Thursday, September 30, 2010

Equality (Poet's Prompt)
There was the time I saw a fight
A soldier hit a sailor with a beer glass
The sailor went down, got up bloody
Rammed a bar stool against the soldier's ribs
The grunt dropped to one knee in a groan
On shaky legs they stood eye-to-eye and threw off-balance punches
They knocked each other out
A minute later the swabbie starts moaning for his mother
I finished a beer and drank another at a bar named the One Lucky
The fight starts all over again

SC: I wrote this many weeks ago. People judge each other as enemies in many different ways: race, gender, religion, place of origin. Soldiers and sailors do it, too. Because of the different uniforms they wear.

Tuesday, September 28, 2010

Once I lost everything I knew
A giant wind blew my mind in two
Then I was free; No longer a prisoner of what I was told to be
Sometimes I dream of a giant wind, to lose the things I know
The Night
I am the poet
I am the Square Corner
On a dark night, the air too cold; I'll lend you a bright light
Maybe, maybe it'll warm your soul, see you through the blackness
I'll lend you all I can,
leave behind that past, leave far that old, old world
This sameness as new, it scares me, too
I am the Poet,
I am the Square Corner who will struggle for you against the night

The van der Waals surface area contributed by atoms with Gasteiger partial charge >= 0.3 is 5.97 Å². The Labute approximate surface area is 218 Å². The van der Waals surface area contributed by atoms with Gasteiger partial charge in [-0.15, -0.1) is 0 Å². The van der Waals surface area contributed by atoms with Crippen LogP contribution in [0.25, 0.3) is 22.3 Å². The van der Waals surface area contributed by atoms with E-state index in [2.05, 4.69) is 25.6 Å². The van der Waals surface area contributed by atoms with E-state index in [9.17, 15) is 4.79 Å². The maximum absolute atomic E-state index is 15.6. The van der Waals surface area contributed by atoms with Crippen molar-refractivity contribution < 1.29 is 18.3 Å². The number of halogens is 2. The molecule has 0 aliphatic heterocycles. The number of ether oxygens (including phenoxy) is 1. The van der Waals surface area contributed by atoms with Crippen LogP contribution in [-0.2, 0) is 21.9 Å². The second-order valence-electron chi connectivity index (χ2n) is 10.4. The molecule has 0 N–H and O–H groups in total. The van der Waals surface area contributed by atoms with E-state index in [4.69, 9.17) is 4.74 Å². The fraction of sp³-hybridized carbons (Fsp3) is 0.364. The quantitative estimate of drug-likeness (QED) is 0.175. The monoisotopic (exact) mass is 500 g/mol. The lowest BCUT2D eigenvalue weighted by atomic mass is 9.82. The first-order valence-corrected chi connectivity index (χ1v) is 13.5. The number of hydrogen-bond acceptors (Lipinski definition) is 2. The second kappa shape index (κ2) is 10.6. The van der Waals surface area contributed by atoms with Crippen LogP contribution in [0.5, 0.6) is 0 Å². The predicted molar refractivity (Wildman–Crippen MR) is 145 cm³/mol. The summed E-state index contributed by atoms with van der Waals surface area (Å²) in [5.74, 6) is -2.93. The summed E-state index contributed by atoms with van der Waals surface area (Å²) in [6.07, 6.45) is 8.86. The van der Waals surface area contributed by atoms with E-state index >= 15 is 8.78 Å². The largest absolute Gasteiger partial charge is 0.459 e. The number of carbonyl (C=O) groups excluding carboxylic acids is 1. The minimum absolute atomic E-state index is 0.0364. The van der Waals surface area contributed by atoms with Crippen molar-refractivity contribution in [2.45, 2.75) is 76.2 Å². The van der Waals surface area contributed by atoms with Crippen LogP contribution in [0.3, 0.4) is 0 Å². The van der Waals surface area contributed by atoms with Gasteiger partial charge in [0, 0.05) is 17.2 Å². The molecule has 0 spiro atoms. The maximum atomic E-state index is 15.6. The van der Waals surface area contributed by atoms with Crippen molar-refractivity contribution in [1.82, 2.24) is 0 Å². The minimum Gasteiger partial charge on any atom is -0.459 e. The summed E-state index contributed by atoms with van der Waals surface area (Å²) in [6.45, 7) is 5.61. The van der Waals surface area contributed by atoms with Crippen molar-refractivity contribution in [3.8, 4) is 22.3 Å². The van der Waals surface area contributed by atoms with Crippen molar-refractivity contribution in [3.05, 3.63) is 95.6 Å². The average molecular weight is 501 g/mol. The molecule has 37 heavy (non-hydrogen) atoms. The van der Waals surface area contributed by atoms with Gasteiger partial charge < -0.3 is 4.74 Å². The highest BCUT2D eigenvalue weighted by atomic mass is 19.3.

Monday, September 27, 2010

I am stranded along an Old City's scape
Like a clock against a crumbling wall
Time suspended
Red bricks falling, falling: Twenty stories high, each a tale of its own,
From this edge I see cold breath rising
chilly night, chins tucked deep against the wind,
urban gait under neon eyes: I am suspended, stranded, alone: the clock hands turn
The old city cries in siren sounds: I shout in helpless tongue
Unheard, heralded to no one
I stand high against a crumbling wall, red bricks of time fall dangerous
The sun rises, but the Old City walks like desperate men: alone they wander under neon eyes

Monday, September 20, 2010

Shoreline (Poet's Pantry)
I am a road noir
Alone at night I drive
An old Rambler rumbles,
one light burned, the other lit dimly
Things my eyes see, my skin feels:
the gutted gas stations;
the dead inside diners;
the vacant motels;
those roadside cat houses with flesh eaten whores, hurt of body and soul
At day's light I'll touch a bleary coast,
So my hope rises to a life anew
but black oil turns to black smoke
The Rambler rumbles slowly to an earthly stop
The radio on plays an old preacher's song:
God to the Running One. This Promised Land is meant for you and me.

SC: A poem I wrote a number of month's ago, before I knew about Poet's United. Like the last poem it closes with a Preacher's Song. Something more compelling than a coincidence? I wonder.

Thursday, September 16, 2010

Remember(Poet's United Prompt)
I once knew a man who walked from town to town
His bindle stick as old as time
His boots as worn as his desert skin
People say he spoke little,
he only listened to the demon voice inside his head
Then on a cold clear night he lay tired beneath God's wanting eyes
Under a thin blanket, its edges frayed, the man as time slept past morning's light